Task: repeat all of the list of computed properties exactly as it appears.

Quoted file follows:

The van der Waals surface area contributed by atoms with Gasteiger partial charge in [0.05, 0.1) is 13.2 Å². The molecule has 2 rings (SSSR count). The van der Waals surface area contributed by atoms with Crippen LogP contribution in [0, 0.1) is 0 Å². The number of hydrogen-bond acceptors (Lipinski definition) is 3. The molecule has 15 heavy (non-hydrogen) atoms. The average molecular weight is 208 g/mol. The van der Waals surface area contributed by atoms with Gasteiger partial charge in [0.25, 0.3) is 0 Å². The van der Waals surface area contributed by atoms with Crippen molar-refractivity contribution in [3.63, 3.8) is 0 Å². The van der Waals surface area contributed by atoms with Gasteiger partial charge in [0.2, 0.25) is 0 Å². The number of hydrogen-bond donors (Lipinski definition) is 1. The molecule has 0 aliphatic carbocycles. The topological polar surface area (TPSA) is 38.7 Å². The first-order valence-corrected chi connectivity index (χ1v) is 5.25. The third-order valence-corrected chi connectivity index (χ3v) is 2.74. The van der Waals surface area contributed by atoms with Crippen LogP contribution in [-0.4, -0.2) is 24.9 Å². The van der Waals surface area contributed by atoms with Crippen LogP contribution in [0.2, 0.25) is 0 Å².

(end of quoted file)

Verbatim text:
The van der Waals surface area contributed by atoms with Gasteiger partial charge in [0.05, 0.1) is 13.2 Å². The molecule has 2 rings (SSSR count). The van der Waals surface area contributed by atoms with Crippen LogP contribution in [0, 0.1) is 0 Å². The number of hydrogen-bond acceptors (Lipinski definition) is 3. The molecule has 15 heavy (non-hydrogen) atoms. The average molecular weight is 208 g/mol. The van der Waals surface area contributed by atoms with Gasteiger partial charge in [0.25, 0.3) is 0 Å². The van der Waals surface area contributed by atoms with Crippen molar-refractivity contribution in [3.63, 3.8) is 0 Å². The van der Waals surface area contributed by atoms with Gasteiger partial charge in [0.2, 0.25) is 0 Å². The number of hydrogen-bond donors (Lipinski definition) is 1. The molecule has 0 aliphatic carbocycles. The topological polar surface area (TPSA) is 38.7 Å². The first-order valence-corrected chi connectivity index (χ1v) is 5.25. The third-order valence-corrected chi connectivity index (χ3v) is 2.74. The van der Waals surface area contributed by atoms with Crippen LogP contribution in [-0.4, -0.2) is 24.9 Å². The van der Waals surface area contributed by atoms with Crippen LogP contribution in [0.2, 0.25) is 0 Å².